According to CNet, Apple’s only supplier for iPhones is now Qualcomm, since Intel will no longer work on 5G chips for phones. The news comes as Apple and Qualcomm recently settled in court over their licensing dispute.
It’s unclear if Intel exited the business before the settlement or new agreement between Apple and Qualcomm.
Earlier this month, Intel announced in a press release that it plans to stop working on modems for 5G products. Until that announcement, the tech company “had been working on a processor for Apple, with the chip expected to be in iPhones in 2020,” CNet says. Intel says it will continue to meet customer commitments for its existing 4G smartphone product line.
Since the company’s decision to move out of the 5G modem business, Apple is left with Qualcomm as its only supplier. While Apple makes its own applications processor, it still relies on third-party chips for network connectivity, CNet says. Qualcomm was the sole supplier of chips for Apple for the iPhone 4S through the iPhone 6S and 6S Plus. Apple then started using Intel modems for some models of the iPhone 7 and 7 Plus, and for its latest phones, the iPhone XS, XS Max, and XR.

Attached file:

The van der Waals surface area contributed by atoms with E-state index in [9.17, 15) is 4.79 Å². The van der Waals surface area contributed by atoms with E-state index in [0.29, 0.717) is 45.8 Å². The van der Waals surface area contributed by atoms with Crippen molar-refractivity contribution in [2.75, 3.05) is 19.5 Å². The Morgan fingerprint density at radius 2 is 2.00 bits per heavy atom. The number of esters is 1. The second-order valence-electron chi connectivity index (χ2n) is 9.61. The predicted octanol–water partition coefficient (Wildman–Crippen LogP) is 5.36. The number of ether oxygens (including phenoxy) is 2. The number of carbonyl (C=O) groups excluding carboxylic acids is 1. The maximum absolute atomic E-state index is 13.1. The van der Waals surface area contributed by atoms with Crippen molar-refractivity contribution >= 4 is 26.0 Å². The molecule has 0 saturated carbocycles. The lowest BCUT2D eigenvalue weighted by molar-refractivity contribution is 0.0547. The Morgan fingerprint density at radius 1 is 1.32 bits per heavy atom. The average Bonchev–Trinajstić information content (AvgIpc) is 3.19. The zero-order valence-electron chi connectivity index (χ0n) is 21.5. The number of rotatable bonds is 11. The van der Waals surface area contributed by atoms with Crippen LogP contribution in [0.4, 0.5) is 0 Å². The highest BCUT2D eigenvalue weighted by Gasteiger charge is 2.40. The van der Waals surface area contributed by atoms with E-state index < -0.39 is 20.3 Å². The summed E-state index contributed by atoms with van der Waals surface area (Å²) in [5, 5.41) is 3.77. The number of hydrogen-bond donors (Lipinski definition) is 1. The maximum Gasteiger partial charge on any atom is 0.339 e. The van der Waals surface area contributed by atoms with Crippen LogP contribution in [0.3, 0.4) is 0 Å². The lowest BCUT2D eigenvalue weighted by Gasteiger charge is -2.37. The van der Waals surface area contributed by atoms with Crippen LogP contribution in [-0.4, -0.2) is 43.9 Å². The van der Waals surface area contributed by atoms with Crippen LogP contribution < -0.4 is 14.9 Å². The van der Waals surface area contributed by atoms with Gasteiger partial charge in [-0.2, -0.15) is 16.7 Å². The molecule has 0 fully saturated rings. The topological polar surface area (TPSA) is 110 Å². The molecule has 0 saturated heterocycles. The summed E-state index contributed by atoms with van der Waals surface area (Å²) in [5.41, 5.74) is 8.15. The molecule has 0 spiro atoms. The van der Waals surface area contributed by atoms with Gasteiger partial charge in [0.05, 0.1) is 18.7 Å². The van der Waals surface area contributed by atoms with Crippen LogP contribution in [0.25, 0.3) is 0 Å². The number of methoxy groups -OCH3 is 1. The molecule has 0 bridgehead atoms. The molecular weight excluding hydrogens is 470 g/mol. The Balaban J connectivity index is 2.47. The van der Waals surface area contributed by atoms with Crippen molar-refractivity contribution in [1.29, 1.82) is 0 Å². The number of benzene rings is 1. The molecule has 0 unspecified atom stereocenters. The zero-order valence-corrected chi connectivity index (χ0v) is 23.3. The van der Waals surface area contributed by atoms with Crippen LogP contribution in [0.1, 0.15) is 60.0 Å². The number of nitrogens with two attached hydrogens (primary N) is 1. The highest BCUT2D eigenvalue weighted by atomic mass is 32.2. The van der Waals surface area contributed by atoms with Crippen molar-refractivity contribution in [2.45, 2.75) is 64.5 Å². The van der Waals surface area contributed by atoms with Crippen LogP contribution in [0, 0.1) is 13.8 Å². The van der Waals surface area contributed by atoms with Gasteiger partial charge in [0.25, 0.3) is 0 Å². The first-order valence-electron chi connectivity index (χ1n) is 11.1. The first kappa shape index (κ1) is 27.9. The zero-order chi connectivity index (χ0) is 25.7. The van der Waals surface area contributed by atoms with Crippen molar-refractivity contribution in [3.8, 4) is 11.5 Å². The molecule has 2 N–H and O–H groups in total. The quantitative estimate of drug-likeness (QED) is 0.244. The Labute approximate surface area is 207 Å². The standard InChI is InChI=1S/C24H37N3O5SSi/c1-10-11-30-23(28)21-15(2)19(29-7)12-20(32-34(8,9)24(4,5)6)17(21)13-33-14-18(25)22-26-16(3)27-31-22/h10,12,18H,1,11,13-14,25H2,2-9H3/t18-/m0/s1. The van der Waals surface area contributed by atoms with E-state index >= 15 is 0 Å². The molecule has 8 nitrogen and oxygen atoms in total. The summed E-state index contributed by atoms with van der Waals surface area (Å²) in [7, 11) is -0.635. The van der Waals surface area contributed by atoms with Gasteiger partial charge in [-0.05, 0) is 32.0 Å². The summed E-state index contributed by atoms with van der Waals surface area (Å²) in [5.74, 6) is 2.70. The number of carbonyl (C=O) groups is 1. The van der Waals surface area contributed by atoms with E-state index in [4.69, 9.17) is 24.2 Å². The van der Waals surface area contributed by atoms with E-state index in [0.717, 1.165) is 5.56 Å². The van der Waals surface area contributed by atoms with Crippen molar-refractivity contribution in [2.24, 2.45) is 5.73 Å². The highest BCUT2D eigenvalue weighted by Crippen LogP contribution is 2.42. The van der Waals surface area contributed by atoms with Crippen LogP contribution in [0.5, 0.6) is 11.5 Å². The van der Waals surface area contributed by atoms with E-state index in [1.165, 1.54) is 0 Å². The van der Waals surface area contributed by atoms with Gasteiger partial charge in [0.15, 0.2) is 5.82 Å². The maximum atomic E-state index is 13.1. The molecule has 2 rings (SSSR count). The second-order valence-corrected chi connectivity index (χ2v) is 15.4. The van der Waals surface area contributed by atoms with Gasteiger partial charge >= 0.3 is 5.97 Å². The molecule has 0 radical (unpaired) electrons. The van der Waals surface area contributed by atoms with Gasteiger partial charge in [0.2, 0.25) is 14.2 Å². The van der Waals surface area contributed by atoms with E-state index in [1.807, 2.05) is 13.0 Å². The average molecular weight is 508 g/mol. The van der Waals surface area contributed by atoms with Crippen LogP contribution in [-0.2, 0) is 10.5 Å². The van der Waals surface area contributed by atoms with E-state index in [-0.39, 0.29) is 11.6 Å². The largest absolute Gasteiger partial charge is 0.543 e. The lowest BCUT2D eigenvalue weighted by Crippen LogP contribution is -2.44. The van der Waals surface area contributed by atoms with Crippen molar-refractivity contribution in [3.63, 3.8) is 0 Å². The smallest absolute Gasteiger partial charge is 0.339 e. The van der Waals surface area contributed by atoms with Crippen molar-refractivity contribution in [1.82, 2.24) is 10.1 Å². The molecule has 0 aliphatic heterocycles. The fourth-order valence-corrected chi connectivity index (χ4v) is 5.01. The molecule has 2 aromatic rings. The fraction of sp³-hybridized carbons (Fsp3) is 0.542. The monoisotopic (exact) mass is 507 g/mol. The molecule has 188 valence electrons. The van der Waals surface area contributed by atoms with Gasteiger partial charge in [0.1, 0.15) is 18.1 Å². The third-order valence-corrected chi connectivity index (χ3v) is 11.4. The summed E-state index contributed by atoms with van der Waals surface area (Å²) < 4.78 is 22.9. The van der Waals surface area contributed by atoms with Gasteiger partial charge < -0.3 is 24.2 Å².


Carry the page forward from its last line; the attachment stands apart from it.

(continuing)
CNet says that more than likely “too late” for Apple to use Qualcomm chips in the phones it has coming out later this year, but “believed the iPhones in 2020 will have Qualcomm’s 5G modems.”
“With the market for 5G accelerating, the need to guarantee a 5G iPhone in 2020 clearly proved a powerful motivator for a settlement,” CCS Insights analyst Geoff Blaber told CNet. “Commercial pragmatism ultimately won.”
What decision makers should keep in mind:
Despite the battle between Apple and Qualcomm, consumers now don’t need to worry about whether or not they will have access to 5G capabilities. Based on the outcomes of the settlement and agreement, “The agreement is also a victory for consumers, who will once again have access to fast Qualcomm modems — including ones already compatible with existing 5G networks,” CNet says.
While this is good news, there’s no telling how compatible Apple and Qualcomm will be in the next phase of their relationship, and if future licensing agreements – or disagreements – will march the two right back into court. If that happens, there’s a risk that consumers’ user experience will be altered, including slower download speeds and connectivity speeds, and a delay in access to future 5G-capable devices.